Objectives: In a cohort of term infants with cerebral depression at delivery, to investigate the association of perinatal signs of birth asphyxia, particularly abnormal fetal heart rate patterns in labour, acidaemia, and serious neonatal encephalopathy, with neurodevelopmental outcome at age five years.
Design: Five year follow up study of a birth cohort.
Setting: Regional maternity hospital.
Subjects: One hundred and eighty-four singleton infants with a 1 min Apgar score < or = 3, born at term between January 1984 and September 1985.
Main outcome measures: Neonatal death, cerebral palsy, and scores on a battery of neurodevelopmental tests at age five.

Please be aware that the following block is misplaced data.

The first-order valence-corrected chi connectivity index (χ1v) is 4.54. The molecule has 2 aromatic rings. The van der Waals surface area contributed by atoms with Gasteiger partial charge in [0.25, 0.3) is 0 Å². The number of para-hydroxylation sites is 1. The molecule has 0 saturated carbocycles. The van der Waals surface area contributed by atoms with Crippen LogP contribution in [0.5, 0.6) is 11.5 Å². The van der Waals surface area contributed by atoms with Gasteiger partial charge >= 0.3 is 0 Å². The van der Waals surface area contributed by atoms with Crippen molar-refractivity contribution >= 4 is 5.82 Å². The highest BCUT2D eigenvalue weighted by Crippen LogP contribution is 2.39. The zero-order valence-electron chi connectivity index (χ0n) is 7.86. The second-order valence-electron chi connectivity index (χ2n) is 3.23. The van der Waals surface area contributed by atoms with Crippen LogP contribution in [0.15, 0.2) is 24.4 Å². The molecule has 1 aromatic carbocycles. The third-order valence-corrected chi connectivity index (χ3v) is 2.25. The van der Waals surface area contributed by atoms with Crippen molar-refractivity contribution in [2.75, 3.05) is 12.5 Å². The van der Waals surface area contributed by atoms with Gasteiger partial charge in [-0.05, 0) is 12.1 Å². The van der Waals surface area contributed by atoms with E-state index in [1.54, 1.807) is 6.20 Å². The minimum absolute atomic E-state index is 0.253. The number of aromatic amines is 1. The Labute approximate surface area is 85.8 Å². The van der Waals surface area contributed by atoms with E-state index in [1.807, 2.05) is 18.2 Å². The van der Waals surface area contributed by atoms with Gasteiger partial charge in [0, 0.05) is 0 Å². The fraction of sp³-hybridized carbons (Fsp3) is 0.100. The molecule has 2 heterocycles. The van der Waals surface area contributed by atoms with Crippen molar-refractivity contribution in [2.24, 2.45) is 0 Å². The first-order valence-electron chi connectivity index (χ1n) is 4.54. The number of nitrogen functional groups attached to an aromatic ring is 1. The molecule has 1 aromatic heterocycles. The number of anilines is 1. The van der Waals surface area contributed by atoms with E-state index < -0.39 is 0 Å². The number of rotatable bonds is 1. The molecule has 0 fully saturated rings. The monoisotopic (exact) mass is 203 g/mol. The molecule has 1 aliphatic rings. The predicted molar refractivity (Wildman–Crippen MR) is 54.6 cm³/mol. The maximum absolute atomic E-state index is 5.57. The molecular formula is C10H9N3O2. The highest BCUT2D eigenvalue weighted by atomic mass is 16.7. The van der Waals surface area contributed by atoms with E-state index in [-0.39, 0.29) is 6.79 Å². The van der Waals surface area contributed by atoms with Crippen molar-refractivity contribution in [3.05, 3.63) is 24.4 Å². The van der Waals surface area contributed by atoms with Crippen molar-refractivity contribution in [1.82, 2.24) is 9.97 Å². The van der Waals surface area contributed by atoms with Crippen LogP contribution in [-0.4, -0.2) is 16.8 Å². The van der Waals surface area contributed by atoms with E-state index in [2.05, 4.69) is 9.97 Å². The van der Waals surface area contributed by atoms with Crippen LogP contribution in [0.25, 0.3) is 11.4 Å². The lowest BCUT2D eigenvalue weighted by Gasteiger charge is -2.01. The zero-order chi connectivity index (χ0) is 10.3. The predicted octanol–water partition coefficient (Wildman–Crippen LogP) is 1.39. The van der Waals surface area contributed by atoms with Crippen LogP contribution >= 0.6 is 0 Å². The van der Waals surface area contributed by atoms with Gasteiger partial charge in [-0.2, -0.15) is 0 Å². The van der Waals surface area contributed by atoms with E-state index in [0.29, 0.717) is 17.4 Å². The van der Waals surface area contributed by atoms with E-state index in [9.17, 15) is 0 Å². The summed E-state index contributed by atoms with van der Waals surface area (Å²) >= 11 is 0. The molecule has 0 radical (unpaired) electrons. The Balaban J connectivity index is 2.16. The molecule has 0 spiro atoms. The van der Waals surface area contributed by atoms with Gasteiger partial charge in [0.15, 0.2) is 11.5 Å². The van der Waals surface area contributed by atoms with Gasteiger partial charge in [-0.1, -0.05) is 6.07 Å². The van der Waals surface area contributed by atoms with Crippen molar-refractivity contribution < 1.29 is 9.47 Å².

Results: Seven infants had a cluster of perinatal signs suggestive of birth asphyxia; all included serious neonatal encephalopathy. Three of these infants died neonatally, three had spastic quadriparesis with profound developmental delay, and one was unimpaired at the age of five. Among the remaining infants, no association was found between severely abnormal fetal heart rate patterns in labour and scores on neurodevelopmental tests, or between acid-base status at delivery and test scores.
Conclusions: Birth asphyxia, identified by a cluster of abnormal perinatal signs, including serious neonatal encephalopathy, has a poor prognosis. If serious encephalopathy is not present, cerebral depression at birth preceded by abnormal fetal heart rate patterns in labour, or with acid-base derangement, is not predictive of later impairment.